Referring to FIG. 9, an exemplary data structure for a dialing profile is shown generally at 253 and includes a user name field 258, a domain field 260, and calling attributes comprising a national dialing digits (NDD) field 262, an international dialing digits (IDD) field 264, a country code field 266, a local area codes field 267, a caller minimum local length field 268, a caller maximum local length field 270, a reseller field 273, a maximum number of concurrent calls field 275 and a current number of concurrent calls field 277. Effectively the dialing profile is a record identifying calling attributes of the caller identified by the caller identifier. More generally, dialing profiles represent calling attributes of respective subscribers.

An exemplary caller profile for the Vancouver subscriber is shown generally at 276 in FIG. 10 and indicates that the user name field 258 includes the user name (2001 1050 8667) that has been assigned to the subscriber and is stored in the user name field 50 in the telephone as shown in FIG. 2.

Referring back to FIG. 10, the domain field 260 includes a domain name as shown at 282, including a node type identifier 284, a location code identifier 286, a system provider identifier 288 and a domain portion 290. The domain field 260 effectively identifies a domain or node associated with the user identified by the contents of the user name field 258.

In this embodiment, the node type identifier 284 includes the code “sp” identifying a supernode and the location identifier 286 identifies the supernode as being in Vancouver (YVR). The system provider identifier 288 identifies the company supplying the service and the domain portion 290 identifies the “corn” domain.

The national dialed digit field 262 in this embodiment includes the digit “1” and, in general, includes a number specified by the International Telecommunications Union (ITU) Telecommunications Standardization Sector (ITU-T) E. 164 Recommendation which assigns national dialing digits to countries.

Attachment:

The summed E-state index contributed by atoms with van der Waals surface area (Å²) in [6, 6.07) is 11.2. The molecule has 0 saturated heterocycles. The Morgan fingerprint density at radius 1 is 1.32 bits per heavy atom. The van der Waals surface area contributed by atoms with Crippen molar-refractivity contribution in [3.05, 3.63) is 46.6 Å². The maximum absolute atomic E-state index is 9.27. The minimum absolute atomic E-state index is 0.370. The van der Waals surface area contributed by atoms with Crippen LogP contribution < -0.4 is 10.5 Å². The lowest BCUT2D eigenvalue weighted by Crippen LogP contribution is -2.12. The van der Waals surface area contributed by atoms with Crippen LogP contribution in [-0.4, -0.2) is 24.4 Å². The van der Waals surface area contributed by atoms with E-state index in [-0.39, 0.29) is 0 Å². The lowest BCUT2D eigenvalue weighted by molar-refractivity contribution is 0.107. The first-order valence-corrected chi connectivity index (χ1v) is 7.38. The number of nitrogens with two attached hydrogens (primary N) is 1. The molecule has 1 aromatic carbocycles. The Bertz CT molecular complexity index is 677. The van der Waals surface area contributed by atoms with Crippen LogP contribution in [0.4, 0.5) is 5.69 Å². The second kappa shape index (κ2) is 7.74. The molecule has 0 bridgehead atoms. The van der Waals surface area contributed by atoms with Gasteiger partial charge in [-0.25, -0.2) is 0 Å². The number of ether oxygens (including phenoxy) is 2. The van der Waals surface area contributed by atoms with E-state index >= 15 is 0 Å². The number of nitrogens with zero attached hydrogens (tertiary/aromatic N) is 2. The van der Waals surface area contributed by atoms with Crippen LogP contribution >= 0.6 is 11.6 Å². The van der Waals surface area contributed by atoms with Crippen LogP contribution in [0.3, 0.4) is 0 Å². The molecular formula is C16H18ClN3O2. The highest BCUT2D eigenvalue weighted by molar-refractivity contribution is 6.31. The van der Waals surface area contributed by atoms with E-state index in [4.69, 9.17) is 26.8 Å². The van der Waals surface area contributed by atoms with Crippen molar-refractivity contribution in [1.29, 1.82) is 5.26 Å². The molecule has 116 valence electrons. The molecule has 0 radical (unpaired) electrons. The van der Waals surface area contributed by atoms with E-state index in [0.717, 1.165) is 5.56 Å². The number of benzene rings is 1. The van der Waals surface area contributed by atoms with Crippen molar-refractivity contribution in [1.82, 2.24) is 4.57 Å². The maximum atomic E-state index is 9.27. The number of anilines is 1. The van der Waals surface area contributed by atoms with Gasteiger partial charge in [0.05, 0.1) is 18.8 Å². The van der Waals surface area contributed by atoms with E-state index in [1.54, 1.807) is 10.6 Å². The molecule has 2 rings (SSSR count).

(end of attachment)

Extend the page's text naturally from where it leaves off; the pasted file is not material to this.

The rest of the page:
The international dialing digit field 264 includes a code also assigned according to the ITU-T according to the country or location of the user.

The country code field 266 also includes the digit “1” and, in general, includes a number assigned according to the ITU-T to represent the country in which the user is located.

The local area codes field 267 includes a list of area codes that have been assigned by the ITU-T to the geographical area in which the subscriber is located. The caller minimum and maximum local number length fields 268 and 270 hold numbers representing minimum and maximum local number lengths permitted in the area code(s) specified by the contents of the local area codes field 267. The reseller field 273 is optional and holds a code identifying a retailer of the services, in this embodiment “Klondike”. The maximum number of concurrent calls field 275 holds a code identifying the maximum number of concurrent calls that the user is entitled to cause to concurrently exist. This permits more than one call to occur concurrently while all calls for the user are billed to the same account. The current number of concurrent calls field 277 is initially 0 and is incremented each time a concurrent call associated with the user is initiated and is decremented when a concurrent call is terminated.

The area codes associated with the user are the area codes associated with the location code identifier 286 of the contents of the domain field 260.

A dialing profile of the type shown in FIG. 9 is produced whenever a user registers with the system or agrees to become a subscriber to the system. Thus, for example, a user wishing to subscribe to the system may contact an office maintained by a system operator and personnel in the office may ask the user certain questions about his location and service preferences, whereupon tables can be used to provide office personnel with appropriate information to be entered into the user name 258, domain 260, NDD 262, IDD 264, country code 266, local area codes 267, caller minimum and maximum local length fields 268 and 270 reseller field 273 and concurrent call fields 275 and 277 to establish a dialing profile for the user.

Referring to FIGS. 11 and 12, callee dialing profiles for users in Calgary and London, respectively for example, are shown.

In addition to creating dialing profiles when a user registers with the system, a direct-in-dial (DID) record of the type shown at 278 in FIG. 13 is added to a direct-in-dial bank table in the database (18 in FIG. 1) to associate the username and a host name of the supernode with which the user is associated, with an E.164 number associated with the user on the PSTN network.